I could go on to derive the full probability tree for BV/Smithy and list the odds for each draw, but suffice it say, most of the time your BV isn’t a dead draw and the odds of it being a dead draw tend to go down heavily as you add in more BV/Smithy combos. Now I haven’t broken out a spreadsheet and derived anything, but prima facie the statistics seem to say that big drawers (like envoy and CR) do make BV a better buy than gold in a lot of cases. Now I haven’t played it enough nor done enough math to substantiate that, but it is fallacious to just say that you need your average card to be worth more than copper with zero actions. You need your average card to be worth more than a copper with the average number of actions you will have after playing the smithy. Unlike with other draw/village setups, BV/draw sets up quicker and allows you to more efficiently use the treasure in your deck.

        This is what I’d like to know, has anyone simmed this? Has any done any rigourous probability derivations?

  8. chris says:

    Also, I’d add to the conflicts curse-givers and lack of trashing, because either or both of those makes it hard to set up a village/anything engine (it keeps choking on the junk draws).

    • Anonymous says:

      Note entirely true. A number of setups allow you to either cycle through the curses (cellar) or use them as feed for benefit (Vault/Secret chamber, horse traders, tactician). Also Village + draw works pretty well in cursing games where you can forge and large hand sizes are great for quick dumping curses whilst powering to high value cards.

  9. mDuo13 says:

    Border Village into Ill-Gotten Gains is a pretty brutal combo. For $6, you help yourself a little, hurt your opponents a little, and progress the game towards ending quite quickly (depleting the 3 stacks at about the same rate).

  10. Border village also seems to work pretty well with vineyard. No?

  11. crduemling says:

    One of the sneaky things to do with border village is a never ending duchy treasury loop. You aren’t buying the duchy, so you can always top deck the treasuries

  12. Biodiesel says:

    I just did this in a recent game, using the “Gambit” pre-set game from the rules. I would then Develop, trash the IGG, pick up another BV, which gains me ANOTHER IGG. I was able to keep my quanity of IGGs down, while depleting stacks and annoying my opponent. It would have been better if there was a decent 4 in play, but alas.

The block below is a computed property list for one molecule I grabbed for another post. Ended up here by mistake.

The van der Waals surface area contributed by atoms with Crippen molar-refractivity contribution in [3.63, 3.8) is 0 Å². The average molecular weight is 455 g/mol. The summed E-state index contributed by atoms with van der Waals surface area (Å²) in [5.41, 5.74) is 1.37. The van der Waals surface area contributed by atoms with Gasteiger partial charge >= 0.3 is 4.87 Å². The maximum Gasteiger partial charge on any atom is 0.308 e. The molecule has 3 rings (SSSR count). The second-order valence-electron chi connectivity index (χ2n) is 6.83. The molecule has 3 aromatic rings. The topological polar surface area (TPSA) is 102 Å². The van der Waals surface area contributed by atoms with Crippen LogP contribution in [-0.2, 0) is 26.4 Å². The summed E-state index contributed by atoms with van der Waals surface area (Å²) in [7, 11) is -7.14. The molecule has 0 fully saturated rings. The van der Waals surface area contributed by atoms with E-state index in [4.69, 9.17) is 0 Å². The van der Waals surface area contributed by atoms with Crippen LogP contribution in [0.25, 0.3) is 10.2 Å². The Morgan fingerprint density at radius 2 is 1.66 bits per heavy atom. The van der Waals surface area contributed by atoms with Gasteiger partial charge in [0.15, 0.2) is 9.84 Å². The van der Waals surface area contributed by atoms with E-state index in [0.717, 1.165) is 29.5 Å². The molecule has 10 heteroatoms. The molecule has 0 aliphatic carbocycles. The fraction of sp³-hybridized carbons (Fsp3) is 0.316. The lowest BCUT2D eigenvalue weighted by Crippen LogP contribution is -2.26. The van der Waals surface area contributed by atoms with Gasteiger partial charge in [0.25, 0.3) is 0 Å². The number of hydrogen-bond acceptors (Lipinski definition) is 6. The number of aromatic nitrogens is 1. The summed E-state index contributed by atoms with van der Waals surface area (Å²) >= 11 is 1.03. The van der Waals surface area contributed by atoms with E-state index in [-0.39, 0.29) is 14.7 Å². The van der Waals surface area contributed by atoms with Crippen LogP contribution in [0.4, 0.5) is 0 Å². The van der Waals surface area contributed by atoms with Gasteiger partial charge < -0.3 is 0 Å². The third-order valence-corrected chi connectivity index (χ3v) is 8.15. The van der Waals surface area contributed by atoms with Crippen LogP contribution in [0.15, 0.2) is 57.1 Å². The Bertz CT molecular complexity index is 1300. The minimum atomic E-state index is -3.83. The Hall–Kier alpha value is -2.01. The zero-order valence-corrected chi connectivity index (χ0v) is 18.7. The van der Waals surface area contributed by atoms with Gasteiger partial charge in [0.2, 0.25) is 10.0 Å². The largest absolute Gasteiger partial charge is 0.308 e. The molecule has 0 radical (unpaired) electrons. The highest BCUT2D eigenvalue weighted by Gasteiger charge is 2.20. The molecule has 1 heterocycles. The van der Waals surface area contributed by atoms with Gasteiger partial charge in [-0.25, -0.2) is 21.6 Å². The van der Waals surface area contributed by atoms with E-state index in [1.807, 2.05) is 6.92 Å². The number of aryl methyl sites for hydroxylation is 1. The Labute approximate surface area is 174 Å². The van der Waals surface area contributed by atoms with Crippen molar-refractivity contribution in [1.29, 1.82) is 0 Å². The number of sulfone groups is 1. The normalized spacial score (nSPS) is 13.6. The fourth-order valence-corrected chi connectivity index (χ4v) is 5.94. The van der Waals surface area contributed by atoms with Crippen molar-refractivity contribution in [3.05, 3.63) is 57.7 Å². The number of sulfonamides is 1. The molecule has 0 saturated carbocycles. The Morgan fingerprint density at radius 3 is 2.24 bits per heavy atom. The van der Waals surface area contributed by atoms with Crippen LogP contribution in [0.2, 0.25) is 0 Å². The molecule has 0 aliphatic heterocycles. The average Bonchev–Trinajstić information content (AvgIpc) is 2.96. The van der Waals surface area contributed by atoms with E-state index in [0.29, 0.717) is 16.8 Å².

13. Chit Happens says:

    If Duchess is also on the board, gain a Duchy from the BV buy and gain a Duchess from the Duchy gain and quickly run out three piles.

  14. Prince of Hinterlands says:

    How does Quarry help?

    • Anonymous says:

      At a guess, by making the BV cost less to begin with… although it then mucks with your subsequent ‘free’ choices… I played a recent game with Quarry & BV (and Talisman, for that matter) – BV buys with the Quarry cost $4, but the quarries, talismans, duchies, all get excluded from the freebie list, since they no longer cost less than BV.

  15. Paul Thomas says:

    Weird combination of cards I just ran into the other day in a mostly-Hinterlands game (I haven’t played that much Hinterlands). With Haggler, Mandarin, and Border Village all on the table, it’s possible to get a guaranteed 12 points in two turns. (First turn, Haggler+8 money buys a province, which gains a Border Village, which gains a Mandarin. Second turn, 8 money buys a province again.)

    Haggler and Border Village is also nice late-game because you can use the Border Village to essentially “filter” the “no victory cards” text off of Haggler and get Duchies.

    I don’t think Haggler is all that great, but it’s much better with Border Village than without.

    • parigi says:

      Border Village + Mandarin is interesting all on its own, I think. If you have 6 in coins, you can buy one Border Village and one Mandarin repeatedly, putting the cash back on the deck every time. You end up with plenty of actions and plenty of +3, which can be strong.

  16. Anonymous says:

    The link from https://dominionstrategy.com/all-cards/ is the wrong link for this article – it links to the 31st